Edward Johnson wrote this book in 1890 to counteract the lack of African American representation in textbooks, or to correct, as he says, “the sin of omission and commission on the part of white authors.” He offers sketches of slavery as it existed in the colonies–northern and southern. He presents the accomplishments of some of the most distinguished slaves, including poets Phillis Wheatley and George Moses Horton, as well as the mathematician and astronomer, Benjamin Banneker. Johnson is particularly interested in presenting the valorous roles African Americans played in America’s various wars…

The latter part of Johnson’s book is devoted to the progress of the African American race since Emancipation. He describes the early successes of reconstruction despite southern white resistance… Johnson includes this information on the progress of the race in his textbook “to inspire new zeal and fresh courage, that each one of you may add something more to what has already been accomplished.” Johnson concludes his book with a collection of sketches of notable secular and religious African Americans.

In his book, Johnson provides a brief history of the state of Georgia. Compare this to what you’ve learned and know about the state from school and other sources:

GEORGIA.

From the time of its settlement in 1732 till 1750 this colony held no slaves. Many of the inhabitants were anxious for the introduction of slaves, and when the condition of the colony finally became hopeless they sent many long petitions to the Trustees, stating that “the one thing needful” for their prosperity was Negroes.

It was a long time before the Trustees would give their consent; they said that the colony of Georgia was designed to be a protection to South Carolina and the other more Northern colonies against the Spanish, who were then occupying Florida, and if the colonists had to control slaves it would weaken their power to defend their colonies. Finally, owing to the hopeless condition of the Georgia colony, the Trustees yielded. Slaves were introduced in large numbers.

The famous minister, George Whitfield, referring to his plantation in this colony, said: “Upward of five thousand pounds have been expended in the undertaking, and yet very little proficiency made in the cultivation of my tract of land, and that entirely owing to the necessity I lay under of making use of white hands. Had a Negro been allowed I should now have had a sufficiency to support a great many orphans, without expending above half the sum which has been laid out.” He purchased a plantation in South Carolina, where slavery existed, and speaks of it thus: “Blessed be God! This plantation has succeeded; and though at present I have only eight working hands, yet, in all probability, there will be more raised in one year, and without a quarter of the expense, than has been produced at Bethesda for several years past. This confirms me in the opinion I have entertained for a long time, that Georgia never can or will be a flourishing province without Negroes are allowed.”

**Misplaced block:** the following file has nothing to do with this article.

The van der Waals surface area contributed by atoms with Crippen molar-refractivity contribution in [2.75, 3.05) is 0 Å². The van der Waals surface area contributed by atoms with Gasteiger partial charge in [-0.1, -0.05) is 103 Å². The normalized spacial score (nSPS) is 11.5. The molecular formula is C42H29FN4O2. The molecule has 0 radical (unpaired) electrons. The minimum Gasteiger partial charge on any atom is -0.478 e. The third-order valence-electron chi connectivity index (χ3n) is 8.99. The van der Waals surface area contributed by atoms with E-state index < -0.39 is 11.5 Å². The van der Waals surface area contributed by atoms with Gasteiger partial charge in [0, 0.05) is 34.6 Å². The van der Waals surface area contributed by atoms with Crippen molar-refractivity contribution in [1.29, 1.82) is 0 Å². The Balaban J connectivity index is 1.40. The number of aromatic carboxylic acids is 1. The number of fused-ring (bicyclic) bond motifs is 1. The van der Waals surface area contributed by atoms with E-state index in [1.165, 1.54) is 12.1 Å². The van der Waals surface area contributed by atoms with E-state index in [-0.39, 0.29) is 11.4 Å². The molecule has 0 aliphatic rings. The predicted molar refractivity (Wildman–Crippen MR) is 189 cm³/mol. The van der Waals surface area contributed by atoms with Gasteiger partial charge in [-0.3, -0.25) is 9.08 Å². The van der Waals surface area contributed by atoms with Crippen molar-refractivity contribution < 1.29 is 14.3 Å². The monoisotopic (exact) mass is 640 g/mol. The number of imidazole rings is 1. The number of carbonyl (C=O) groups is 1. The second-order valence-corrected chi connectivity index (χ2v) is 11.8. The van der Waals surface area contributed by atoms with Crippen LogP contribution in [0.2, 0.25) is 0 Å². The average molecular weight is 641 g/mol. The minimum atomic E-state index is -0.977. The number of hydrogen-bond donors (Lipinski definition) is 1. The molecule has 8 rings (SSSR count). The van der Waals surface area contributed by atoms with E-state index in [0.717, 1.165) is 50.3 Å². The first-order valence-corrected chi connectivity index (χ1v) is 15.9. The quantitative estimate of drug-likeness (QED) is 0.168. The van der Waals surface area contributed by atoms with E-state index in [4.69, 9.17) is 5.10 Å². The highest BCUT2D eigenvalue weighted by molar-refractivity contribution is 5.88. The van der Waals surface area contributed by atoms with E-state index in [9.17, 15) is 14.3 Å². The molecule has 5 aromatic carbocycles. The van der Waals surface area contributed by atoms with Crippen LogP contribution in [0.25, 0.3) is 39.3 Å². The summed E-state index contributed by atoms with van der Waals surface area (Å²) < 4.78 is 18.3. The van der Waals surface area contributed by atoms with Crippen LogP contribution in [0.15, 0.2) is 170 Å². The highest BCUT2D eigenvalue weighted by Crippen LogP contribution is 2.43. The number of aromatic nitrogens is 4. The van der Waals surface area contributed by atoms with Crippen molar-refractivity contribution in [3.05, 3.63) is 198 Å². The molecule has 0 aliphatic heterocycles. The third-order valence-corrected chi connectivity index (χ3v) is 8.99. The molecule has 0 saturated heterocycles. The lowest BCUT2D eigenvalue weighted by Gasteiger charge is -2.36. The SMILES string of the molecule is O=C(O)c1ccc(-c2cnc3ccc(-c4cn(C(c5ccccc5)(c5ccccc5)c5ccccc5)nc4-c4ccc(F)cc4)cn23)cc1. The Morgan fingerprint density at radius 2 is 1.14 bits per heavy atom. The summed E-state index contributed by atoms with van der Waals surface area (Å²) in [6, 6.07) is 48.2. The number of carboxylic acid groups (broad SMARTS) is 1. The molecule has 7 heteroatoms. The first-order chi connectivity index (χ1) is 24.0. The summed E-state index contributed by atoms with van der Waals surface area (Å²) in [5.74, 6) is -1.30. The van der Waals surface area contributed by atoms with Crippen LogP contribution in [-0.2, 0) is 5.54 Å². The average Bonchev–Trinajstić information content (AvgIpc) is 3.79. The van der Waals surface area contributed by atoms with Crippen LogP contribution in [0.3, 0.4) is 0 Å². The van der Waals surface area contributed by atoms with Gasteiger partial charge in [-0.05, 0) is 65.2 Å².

Prosperity came with the slaves, and, as in the case of Virginia, the colony of Georgia took a fresh start and began to prosper. White labor proved a failure. It was the honest and faithful toil of the Negro that turned the richness of Georgia’s soil into English gold, built cities and created large estates, gilded mansions furnished with gold and silver plate.

(James) Oglethorpe (who founded the colony) planned the Georgia colony as a home for Englishmen who had failed in business and were imprisoned for their debts. These English people were out of place in the wild woods of America, and continued a failure in America, as well as in England, until the toiling but “heathen” African came to their aid.

Cotton Plantations were numerous in Georgia under the slave system. The slave-owners had large estates, numbering thousands of acres in many cases. The slaves were experts in the culture of cotton. The climate was adapted to sugarcane and rice, both of which were raised in abundance.

As they say, this puts a whole different spin on things.

“Ask a Slave” Asks, Can Slavery be Funny?

This is Episode 2 of the Web-based comedy series “Ask a Slave.” Azie Mira Dungey plays show host Lizzie Mae, who fields questions about her experience as slave to Martha Washington (George Washington’s wife).

Actress and slave enslaved-person reenactor Azie Mira Dungey is trying her hand at comedy which tackles a very difficult subject: American slavery. The website Ask A Slave: A Comedy Web Series features videos based on her experiences portraying slaves at Mount Vernon, a historical site in northern Virginia that preserves the estate of George Washington. Episode 2 of the show is shown above.

On the “Ask a Slave” website, Dungey discusses the genesis for her project:

I must have played every black woman of note that ever lived. From Harriet Tubman to Diane Nash to Claudette Colvin to Caroline Branham– Martha Washington’s enslaved Lady’s maid… Studying American history and the lives of these women, while virtually living in their heads and experiences each day, made me feel like I was in some sort of twisted time warp. This was also the time of Barack Obama’s first term in White House and his subsequent run for a second term.